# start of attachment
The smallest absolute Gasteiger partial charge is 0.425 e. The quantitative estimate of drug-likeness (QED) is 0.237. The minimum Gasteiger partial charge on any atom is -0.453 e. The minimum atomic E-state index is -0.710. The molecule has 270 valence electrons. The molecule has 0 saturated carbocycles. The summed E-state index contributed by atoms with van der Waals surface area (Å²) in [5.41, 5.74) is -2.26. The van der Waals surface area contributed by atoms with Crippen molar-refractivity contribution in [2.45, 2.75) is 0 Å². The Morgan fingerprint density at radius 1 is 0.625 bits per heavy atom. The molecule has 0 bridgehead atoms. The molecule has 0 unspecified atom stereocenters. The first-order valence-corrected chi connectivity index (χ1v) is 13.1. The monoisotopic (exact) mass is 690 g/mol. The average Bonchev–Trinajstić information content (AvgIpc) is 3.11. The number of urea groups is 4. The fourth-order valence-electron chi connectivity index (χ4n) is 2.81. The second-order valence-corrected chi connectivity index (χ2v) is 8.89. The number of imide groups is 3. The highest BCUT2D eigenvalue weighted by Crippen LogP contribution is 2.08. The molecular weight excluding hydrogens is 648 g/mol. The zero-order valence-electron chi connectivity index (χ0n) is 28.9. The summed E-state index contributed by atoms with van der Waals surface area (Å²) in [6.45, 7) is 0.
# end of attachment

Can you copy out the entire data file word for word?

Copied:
The smallest absolute Gasteiger partial charge is 0.425 e. The quantitative estimate of drug-likeness (QED) is 0.237. The minimum Gasteiger partial charge on any atom is -0.453 e. The minimum atomic E-state index is -0.710. The molecule has 270 valence electrons. The molecule has 0 saturated carbocycles. The summed E-state index contributed by atoms with van der Waals surface area (Å²) in [5.41, 5.74) is -2.26. The van der Waals surface area contributed by atoms with Crippen molar-refractivity contribution in [2.45, 2.75) is 0 Å². The Morgan fingerprint density at radius 1 is 0.625 bits per heavy atom. The molecule has 0 bridgehead atoms. The molecule has 0 unspecified atom stereocenters. The first-order valence-corrected chi connectivity index (χ1v) is 13.1. The monoisotopic (exact) mass is 690 g/mol. The average Bonchev–Trinajstić information content (AvgIpc) is 3.11. The number of urea groups is 4. The fourth-order valence-electron chi connectivity index (χ4n) is 2.81. The second-order valence-corrected chi connectivity index (χ2v) is 8.89. The number of imide groups is 3. The highest BCUT2D eigenvalue weighted by Crippen LogP contribution is 2.08. The molecular weight excluding hydrogens is 648 g/mol. The zero-order valence-electron chi connectivity index (χ0n) is 28.9. The summed E-state index contributed by atoms with van der Waals surface area (Å²) in [6.45, 7) is 0.